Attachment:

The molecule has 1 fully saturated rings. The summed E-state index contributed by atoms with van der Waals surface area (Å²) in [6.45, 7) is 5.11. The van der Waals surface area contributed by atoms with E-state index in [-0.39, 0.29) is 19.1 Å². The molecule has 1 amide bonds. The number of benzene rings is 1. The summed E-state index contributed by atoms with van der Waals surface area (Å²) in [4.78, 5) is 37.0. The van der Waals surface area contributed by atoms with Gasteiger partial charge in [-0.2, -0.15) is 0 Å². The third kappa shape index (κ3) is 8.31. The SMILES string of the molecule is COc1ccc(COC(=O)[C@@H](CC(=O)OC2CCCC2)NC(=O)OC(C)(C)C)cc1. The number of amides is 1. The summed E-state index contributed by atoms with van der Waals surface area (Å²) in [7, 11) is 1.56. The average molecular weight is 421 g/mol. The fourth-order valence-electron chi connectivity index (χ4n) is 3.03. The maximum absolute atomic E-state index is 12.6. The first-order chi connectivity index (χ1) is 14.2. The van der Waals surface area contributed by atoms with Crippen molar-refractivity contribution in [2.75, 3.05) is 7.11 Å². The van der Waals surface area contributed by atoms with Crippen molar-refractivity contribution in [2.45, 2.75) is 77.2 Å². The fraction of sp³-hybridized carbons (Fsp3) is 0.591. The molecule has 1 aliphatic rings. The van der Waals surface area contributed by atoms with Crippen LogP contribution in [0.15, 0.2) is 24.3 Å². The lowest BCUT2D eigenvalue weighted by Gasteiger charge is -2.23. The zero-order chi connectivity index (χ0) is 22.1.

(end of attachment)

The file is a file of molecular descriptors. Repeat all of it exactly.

The molecule has 1 fully saturated rings. The summed E-state index contributed by atoms with van der Waals surface area (Å²) in [6.45, 7) is 5.11. The van der Waals surface area contributed by atoms with E-state index in [-0.39, 0.29) is 19.1 Å². The molecule has 1 amide bonds. The number of benzene rings is 1. The summed E-state index contributed by atoms with van der Waals surface area (Å²) in [4.78, 5) is 37.0. The van der Waals surface area contributed by atoms with Gasteiger partial charge in [-0.2, -0.15) is 0 Å². The third kappa shape index (κ3) is 8.31. The SMILES string of the molecule is COc1ccc(COC(=O)[C@@H](CC(=O)OC2CCCC2)NC(=O)OC(C)(C)C)cc1. The number of amides is 1. The summed E-state index contributed by atoms with van der Waals surface area (Å²) in [7, 11) is 1.56. The average molecular weight is 421 g/mol. The fourth-order valence-electron chi connectivity index (χ4n) is 3.03. The maximum absolute atomic E-state index is 12.6. The first-order chi connectivity index (χ1) is 14.2. The van der Waals surface area contributed by atoms with Crippen molar-refractivity contribution in [2.75, 3.05) is 7.11 Å². The van der Waals surface area contributed by atoms with Crippen molar-refractivity contribution in [2.45, 2.75) is 77.2 Å². The fraction of sp³-hybridized carbons (Fsp3) is 0.591. The molecule has 1 aliphatic rings. The van der Waals surface area contributed by atoms with Crippen LogP contribution in [0.15, 0.2) is 24.3 Å². The lowest BCUT2D eigenvalue weighted by Gasteiger charge is -2.23. The zero-order chi connectivity index (χ0) is 22.1.